CCS Bard is proud to present a lecture by Dr. Kellie Jones, one of America’s leading art historians and author of such books as EyeMinded: Living and Writing Contemporary Art (2011), and South of Pico: African American Artists in Los Angeles in the 1960s and 1970s (2017), which was named a Best Art Book of 2017 in The New York Times, a Best Book of 2017 in Artforum and received the Walter & Lillian Lowenfels Criticism Award from the American Book Award in 2018.
This lecture will be the third in The Brant Foundation Lecture in Contemporary Art series, and will be given on Wednesday, March 6, 2019 at 5pm at Weis Cinema, Bertelsmann Campus Center, Bard College. The talk “Women and the Dreamwork” will consider work by three women artists: Candida Alvarez, Elizabeth Catlett, and Elizabeth Murray, and is made by possible by the major grant given from The Brant Foundation to Bard College to support The Brant Foundation Fellowship in Contemporary Arts.
Dr. Kellie Jones is a Professor in Art History and Archaeology and a Faculty Fellow with the Institute for Research in African American Studies (IRAAS) at Columbia University. Her research interests include African American and African Diaspora artists, Latinx and Latin American Artists, and issues in contemporary art and museum theory.
Dr. Jones has received numerous awards for her work from the Hutchins Center for African and African American Research, Harvard University; Creative Capital | Warhol Foundation Arts Writers Grant and a term as Scholar-in-Residence at the Terra Foundation for American Art in Europe in Giverny, France. In 2016 she was named a MacArthur Foundation Fellow.
Dr. Jones’s writings have appeared in a multitude of exhibition catalogues and journals. She is the author of two books published by Duke University Press, EyeMinded: Living and Writing Contemporary Art (2011), and South of Pico: African American Artists in Los Angeles in the 1960s and 1970s (2017).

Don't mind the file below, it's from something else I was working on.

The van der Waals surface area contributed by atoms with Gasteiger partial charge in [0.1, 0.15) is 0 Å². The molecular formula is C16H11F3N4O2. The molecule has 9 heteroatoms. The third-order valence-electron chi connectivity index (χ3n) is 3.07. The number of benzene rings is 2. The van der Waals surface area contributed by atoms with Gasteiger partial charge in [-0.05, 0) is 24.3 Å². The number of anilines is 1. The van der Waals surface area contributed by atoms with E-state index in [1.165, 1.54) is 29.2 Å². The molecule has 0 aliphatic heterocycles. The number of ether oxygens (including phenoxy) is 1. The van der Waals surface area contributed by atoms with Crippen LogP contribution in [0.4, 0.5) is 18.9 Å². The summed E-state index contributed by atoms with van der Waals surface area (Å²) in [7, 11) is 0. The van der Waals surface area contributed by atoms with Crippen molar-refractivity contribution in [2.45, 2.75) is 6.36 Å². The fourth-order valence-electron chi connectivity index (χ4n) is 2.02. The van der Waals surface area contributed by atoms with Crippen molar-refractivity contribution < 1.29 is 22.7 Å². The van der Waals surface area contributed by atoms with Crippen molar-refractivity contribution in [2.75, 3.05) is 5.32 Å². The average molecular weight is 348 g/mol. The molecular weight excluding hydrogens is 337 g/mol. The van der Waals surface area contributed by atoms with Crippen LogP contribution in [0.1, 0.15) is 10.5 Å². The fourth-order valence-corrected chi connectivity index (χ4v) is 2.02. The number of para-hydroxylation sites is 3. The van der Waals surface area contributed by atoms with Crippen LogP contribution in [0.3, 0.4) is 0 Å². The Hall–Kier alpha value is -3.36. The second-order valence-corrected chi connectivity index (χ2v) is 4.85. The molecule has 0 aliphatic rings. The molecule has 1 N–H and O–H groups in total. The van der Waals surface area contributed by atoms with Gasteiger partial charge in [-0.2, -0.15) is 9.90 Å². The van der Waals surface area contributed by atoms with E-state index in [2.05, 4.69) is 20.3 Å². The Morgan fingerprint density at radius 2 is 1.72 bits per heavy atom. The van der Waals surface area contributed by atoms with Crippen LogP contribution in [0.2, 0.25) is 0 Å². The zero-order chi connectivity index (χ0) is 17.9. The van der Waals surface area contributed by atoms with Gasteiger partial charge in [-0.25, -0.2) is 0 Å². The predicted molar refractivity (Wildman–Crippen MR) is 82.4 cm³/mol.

Dr. Jones has also worked as a curator for over three decades and has numerous major national and international exhibitions to her credit. Her exhibition Now Dig This! Art and Black Los Angeles, 1960-1980, at the Hammer Museum, Los Angeles, was named one of the best exhibitions of 2011 and 2012 by Artforum, and best thematic show nationally by the International Association of Art Critics (AICA). She was co-curator of Witness: Art and Civil Rights in the 1960s (Brooklyn Museum), named one the best exhibitions of 2014 by Artforum.
About The Brant Foundation
The Brant Foundation, Inc.’s mission is to promote education and appreciation of contemporary art and design by making works available to institutions and individuals for scholarly study, examination, and loan. Currently, The Brant Foundation, established in 1996, lends works to more than a dozen exhibitions per year. The Brant Foundation Art Study Center, designed by Richard Gluckman and located in Greenwich, CT, opened its doors in 2009 and presents long-term exhibitions curated primarily from the collection. The collection is remarkable in that scores of artists are represented in depth, including works from the earliest period of their practice through their most recent works. Additional information may be found on the Foundation’s website, www.brantfoundation.org.